There are so many advantages to ebooks. I have grown to prefer them to print books in recent years due to their ease of use, adaptability, and convenience. I understand, however, that it can be daunting to try ebooks.
Over the next couple of blogs, I’d like to dedicate time to the ebook app Libby. Today I’ll focus on a general how-to for getting started with Libby, and tomorrow I’ll start getting into some reading tips.
First of all, you might notice that I sometimes use Libby and OverDrive interchangeably, or refer to both at the same time. That’s because you have access to the same content through both. OverDrive is the classic ebook app, and may be the only option compatible with older devices. Libby is a newer app made by the same company. You can use whichever one you like. I personally prefer Libby and recommend it if your device is compatible. I find that it is easier to set up and navigate.
The first step, of course, is to download the Libby app from your app store. Now you’re ready to begin!
When you first open the Libby app, you will be asked if you have a library card. Select “yes.” (If you don’t have a library card or can’t find your card, email me at firstname.lastname@example.org and I can set one up for you.)
Next, you will be asked to find your library. Enter your zip code and you will see Tracy Public Library (or your nearest library) come up under “Plum Creek Library System.” You can also search by library name. Select that and go to the next screen.
Next, you will be prompted to add your library card number. Enter your card number first. Then, you will be asked to enter your PIN. Your PIN is the last four digits of your library card number. On the next screen, you will see your card. You can rename your card at this point. This is a good idea if you have multiple family cards entered into the same app. I usually have two cards attached to my Libby account, so I name them after the family member who is associated with the card. Tap “next,” and you are ready to look for books.
That’s it! You are ready to get reading.
On the bottom left of your screen, you will see “Library.” Click on that to browse our catalog. There is a lot to explore here, including curated collections, new materials, and more. If you see headphones on a title, that means it’s an audiobook. Once you find a book you want to check out, tap “Borrow.” If it’s already checked out by someone else, it will say “Place Hold” instead. More on that later.
When you check something out, you will be asked how long you want to check it out for – 7 or 14 days. Choose whichever suits your reading pace.
On the Shelf, you can see everything you have checked out. If you have multiple cards entered into Libby, you will be able to see what is checked out on all of them.
The default setting is to download all titles automatically. If you don’t want them to automatically download, you can change the download rules. Tap on “Actions” and then “Change Download Rules.”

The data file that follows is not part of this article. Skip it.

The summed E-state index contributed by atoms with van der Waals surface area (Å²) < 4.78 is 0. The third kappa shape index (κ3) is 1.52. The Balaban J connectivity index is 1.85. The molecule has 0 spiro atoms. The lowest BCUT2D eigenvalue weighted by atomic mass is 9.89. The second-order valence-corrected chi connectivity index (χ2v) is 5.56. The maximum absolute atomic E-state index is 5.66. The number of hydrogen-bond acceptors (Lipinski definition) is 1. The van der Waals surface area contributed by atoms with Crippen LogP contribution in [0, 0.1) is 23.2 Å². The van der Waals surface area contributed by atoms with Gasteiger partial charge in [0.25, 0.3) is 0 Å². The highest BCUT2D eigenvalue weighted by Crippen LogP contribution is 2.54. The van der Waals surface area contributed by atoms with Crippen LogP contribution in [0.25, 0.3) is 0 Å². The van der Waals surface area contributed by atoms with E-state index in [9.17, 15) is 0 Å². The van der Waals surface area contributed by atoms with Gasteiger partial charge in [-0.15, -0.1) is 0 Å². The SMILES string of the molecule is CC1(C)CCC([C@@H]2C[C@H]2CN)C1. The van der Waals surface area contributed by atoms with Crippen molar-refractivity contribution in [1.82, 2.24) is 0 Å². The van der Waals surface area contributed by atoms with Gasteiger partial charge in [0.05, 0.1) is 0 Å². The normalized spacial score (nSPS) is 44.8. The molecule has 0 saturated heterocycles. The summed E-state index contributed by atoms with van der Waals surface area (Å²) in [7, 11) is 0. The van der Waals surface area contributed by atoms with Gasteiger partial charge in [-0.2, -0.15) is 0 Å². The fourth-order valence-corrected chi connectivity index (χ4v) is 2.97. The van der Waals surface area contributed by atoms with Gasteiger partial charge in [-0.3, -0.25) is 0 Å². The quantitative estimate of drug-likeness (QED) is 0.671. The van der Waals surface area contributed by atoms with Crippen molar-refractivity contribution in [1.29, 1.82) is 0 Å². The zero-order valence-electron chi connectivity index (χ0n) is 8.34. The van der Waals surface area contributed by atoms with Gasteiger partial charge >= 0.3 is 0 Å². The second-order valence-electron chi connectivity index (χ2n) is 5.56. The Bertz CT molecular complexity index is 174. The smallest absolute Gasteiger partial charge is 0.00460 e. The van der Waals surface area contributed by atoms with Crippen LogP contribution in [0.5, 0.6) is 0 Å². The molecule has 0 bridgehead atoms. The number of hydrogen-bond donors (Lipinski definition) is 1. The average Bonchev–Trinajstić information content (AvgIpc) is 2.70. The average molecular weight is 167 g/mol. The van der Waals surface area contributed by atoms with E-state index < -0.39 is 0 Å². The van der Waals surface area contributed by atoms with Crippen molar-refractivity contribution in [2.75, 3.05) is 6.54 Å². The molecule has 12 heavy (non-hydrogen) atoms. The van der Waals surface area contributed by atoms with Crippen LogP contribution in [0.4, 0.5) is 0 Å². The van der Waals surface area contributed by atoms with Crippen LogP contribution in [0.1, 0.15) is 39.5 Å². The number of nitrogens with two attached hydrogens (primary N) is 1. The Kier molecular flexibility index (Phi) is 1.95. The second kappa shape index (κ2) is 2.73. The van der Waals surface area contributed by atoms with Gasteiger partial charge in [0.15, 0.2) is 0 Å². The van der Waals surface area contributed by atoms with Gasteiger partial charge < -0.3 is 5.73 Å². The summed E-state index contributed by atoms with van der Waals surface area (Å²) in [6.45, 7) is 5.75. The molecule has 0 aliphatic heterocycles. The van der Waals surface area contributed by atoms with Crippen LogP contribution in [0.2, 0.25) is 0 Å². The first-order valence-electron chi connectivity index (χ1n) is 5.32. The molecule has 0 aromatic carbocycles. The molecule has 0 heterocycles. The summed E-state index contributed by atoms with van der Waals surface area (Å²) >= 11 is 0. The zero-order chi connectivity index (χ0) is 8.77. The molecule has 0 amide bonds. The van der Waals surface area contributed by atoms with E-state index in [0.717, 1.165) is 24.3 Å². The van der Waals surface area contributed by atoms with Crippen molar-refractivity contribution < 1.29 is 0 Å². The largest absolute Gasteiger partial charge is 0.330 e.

Books automatically return and disappear from the shelf once the checkout expires. If you finish the book before the expiration date, you can return it early. Tap on “Manage Loan,” then “Return Early.” You do not have to return a book early if you are finished with it and there are other people waiting, but I generally do as a courtesy.
Some titles may be available for renewal. Just like when you check a book out in person at the library, an ebook can be renewed if no one has it on hold. When you get close to book’s expiration, you will be asked if you would like to renew it if the option is available.
When you tap on a book to read it, you can select whether you would like to read it on Libby or Kindle. Books checked out on Libby can be downloaded and synced on multiple devices.
You can place holds on ebooks, just like you place holds on physical materials. When you come across a title that is already checked out, you’ll see “Place Hold” instead of “Borrow.”
On the right, there is a small calendar. If you tap on that, you can see how long the approximate wait time will be.
If you tap on “Place Hold,” you will be taken to another screen. Here, you can change which card you would like to place the hold under if you have multiple cards. Otherwise, select “Place Hold.”
If you don’t want the hold right away, you can suspend the hold until the desired date. A new feature has been added that allows you to delay checking out your hold after it becomes available to you. You can select the amount of time you would like to delay delivery of the hold. By doing this, it lets the next person in line have the book, but you will stay at the top of the queue. When the book becomes available after your selected date, you’ll be the first to get it.
To see which books you have on hold, tap on “Holds” when you are in the Shelf.
Libby has a feature that allows you to “tag” books. There are three standard tags: one that looks like a stack of books, a thumbs-up, and a thumbs-down.
I think of the stack of books like that stack we all have by our favorite chair or on our bedside table. I use it as a “to-be-read” list. You can tag books that you want to read later on so they are easy to find. The other two tags can be used for rating books you like or don’t like. If these aren’t enough tags for your taste, you can add others.
To add a tag, just tap on “Tag” next to a title, and then select the desired tag.
If you’re thinking about giving ebooks a try, I hope this will help you get started. Tomorrow I’ll talk about reading settings.
As always, if you have questions, please email me at email@example.com